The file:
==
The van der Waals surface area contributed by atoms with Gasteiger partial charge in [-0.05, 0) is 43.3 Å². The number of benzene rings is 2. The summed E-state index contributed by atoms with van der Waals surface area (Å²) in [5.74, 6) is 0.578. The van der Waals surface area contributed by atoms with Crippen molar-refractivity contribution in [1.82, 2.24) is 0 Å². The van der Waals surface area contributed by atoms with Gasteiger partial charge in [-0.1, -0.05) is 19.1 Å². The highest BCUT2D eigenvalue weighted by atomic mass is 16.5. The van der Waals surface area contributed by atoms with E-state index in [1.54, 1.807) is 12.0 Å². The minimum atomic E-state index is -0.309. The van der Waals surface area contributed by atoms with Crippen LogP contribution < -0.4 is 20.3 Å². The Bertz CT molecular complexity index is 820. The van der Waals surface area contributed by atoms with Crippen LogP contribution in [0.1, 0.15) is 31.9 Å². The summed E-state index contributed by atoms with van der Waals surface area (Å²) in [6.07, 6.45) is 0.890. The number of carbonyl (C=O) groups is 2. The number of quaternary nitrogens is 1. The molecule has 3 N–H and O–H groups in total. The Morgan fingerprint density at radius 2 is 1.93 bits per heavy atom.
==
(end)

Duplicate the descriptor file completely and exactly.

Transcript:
The van der Waals surface area contributed by atoms with Gasteiger partial charge in [-0.05, 0) is 43.3 Å². The number of benzene rings is 2. The summed E-state index contributed by atoms with van der Waals surface area (Å²) in [5.74, 6) is 0.578. The van der Waals surface area contributed by atoms with Crippen molar-refractivity contribution in [1.82, 2.24) is 0 Å². The van der Waals surface area contributed by atoms with Gasteiger partial charge in [-0.1, -0.05) is 19.1 Å². The highest BCUT2D eigenvalue weighted by atomic mass is 16.5. The van der Waals surface area contributed by atoms with E-state index in [1.54, 1.807) is 12.0 Å². The minimum atomic E-state index is -0.309. The van der Waals surface area contributed by atoms with Crippen LogP contribution < -0.4 is 20.3 Å². The Bertz CT molecular complexity index is 820. The van der Waals surface area contributed by atoms with Crippen LogP contribution in [0.1, 0.15) is 31.9 Å². The summed E-state index contributed by atoms with van der Waals surface area (Å²) in [6.07, 6.45) is 0.890. The number of carbonyl (C=O) groups is 2. The number of quaternary nitrogens is 1. The molecule has 3 N–H and O–H groups in total. The Morgan fingerprint density at radius 2 is 1.93 bits per heavy atom.